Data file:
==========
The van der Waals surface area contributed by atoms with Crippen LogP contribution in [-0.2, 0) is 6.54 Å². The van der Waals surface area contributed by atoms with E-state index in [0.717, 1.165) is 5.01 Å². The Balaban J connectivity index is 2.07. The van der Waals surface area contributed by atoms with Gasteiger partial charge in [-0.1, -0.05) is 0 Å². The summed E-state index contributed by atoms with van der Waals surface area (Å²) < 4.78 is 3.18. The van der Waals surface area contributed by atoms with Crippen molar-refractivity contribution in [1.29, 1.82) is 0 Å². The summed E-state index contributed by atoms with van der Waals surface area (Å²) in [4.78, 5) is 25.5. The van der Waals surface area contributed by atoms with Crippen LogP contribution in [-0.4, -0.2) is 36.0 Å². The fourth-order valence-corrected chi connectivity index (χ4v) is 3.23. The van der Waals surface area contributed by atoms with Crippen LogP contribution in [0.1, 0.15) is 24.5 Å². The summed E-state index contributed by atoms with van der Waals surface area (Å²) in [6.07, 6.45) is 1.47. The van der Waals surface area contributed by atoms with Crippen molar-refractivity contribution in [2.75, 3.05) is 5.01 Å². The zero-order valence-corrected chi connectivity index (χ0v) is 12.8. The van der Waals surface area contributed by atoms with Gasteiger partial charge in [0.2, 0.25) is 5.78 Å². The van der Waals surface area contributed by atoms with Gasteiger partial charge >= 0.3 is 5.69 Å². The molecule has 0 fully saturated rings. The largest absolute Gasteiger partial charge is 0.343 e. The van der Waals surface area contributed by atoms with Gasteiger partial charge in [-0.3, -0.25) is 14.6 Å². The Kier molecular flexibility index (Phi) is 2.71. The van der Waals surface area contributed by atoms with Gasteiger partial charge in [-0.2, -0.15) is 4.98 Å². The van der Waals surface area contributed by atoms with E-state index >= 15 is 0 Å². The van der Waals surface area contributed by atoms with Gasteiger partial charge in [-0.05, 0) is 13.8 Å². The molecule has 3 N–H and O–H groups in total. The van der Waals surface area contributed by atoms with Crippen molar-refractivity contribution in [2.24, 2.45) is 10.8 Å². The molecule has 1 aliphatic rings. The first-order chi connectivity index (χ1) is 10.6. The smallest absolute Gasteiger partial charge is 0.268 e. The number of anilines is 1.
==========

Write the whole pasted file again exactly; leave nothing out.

The van der Waals surface area contributed by atoms with Crippen LogP contribution in [-0.2, 0) is 6.54 Å². The van der Waals surface area contributed by atoms with E-state index in [0.717, 1.165) is 5.01 Å². The Balaban J connectivity index is 2.07. The van der Waals surface area contributed by atoms with Gasteiger partial charge in [-0.1, -0.05) is 0 Å². The summed E-state index contributed by atoms with van der Waals surface area (Å²) < 4.78 is 3.18. The van der Waals surface area contributed by atoms with Crippen molar-refractivity contribution in [1.29, 1.82) is 0 Å². The summed E-state index contributed by atoms with van der Waals surface area (Å²) in [4.78, 5) is 25.5. The van der Waals surface area contributed by atoms with Crippen LogP contribution in [-0.4, -0.2) is 36.0 Å². The fourth-order valence-corrected chi connectivity index (χ4v) is 3.23. The van der Waals surface area contributed by atoms with Crippen LogP contribution in [0.1, 0.15) is 24.5 Å². The summed E-state index contributed by atoms with van der Waals surface area (Å²) in [6.07, 6.45) is 1.47. The van der Waals surface area contributed by atoms with Crippen molar-refractivity contribution in [2.75, 3.05) is 5.01 Å². The zero-order valence-corrected chi connectivity index (χ0v) is 12.8. The van der Waals surface area contributed by atoms with Gasteiger partial charge in [0.2, 0.25) is 5.78 Å². The van der Waals surface area contributed by atoms with Gasteiger partial charge >= 0.3 is 5.69 Å². The molecule has 0 fully saturated rings. The largest absolute Gasteiger partial charge is 0.343 e. The van der Waals surface area contributed by atoms with Gasteiger partial charge in [-0.3, -0.25) is 14.6 Å². The Kier molecular flexibility index (Phi) is 2.71. The van der Waals surface area contributed by atoms with Gasteiger partial charge in [-0.2, -0.15) is 4.98 Å². The van der Waals surface area contributed by atoms with E-state index >= 15 is 0 Å². The van der Waals surface area contributed by atoms with Gasteiger partial charge in [-0.05, 0) is 13.8 Å². The molecule has 3 N–H and O–H groups in total. The van der Waals surface area contributed by atoms with Crippen molar-refractivity contribution in [2.24, 2.45) is 10.8 Å². The molecule has 1 aliphatic rings. The first-order chi connectivity index (χ1) is 10.6. The smallest absolute Gasteiger partial charge is 0.268 e. The number of anilines is 1.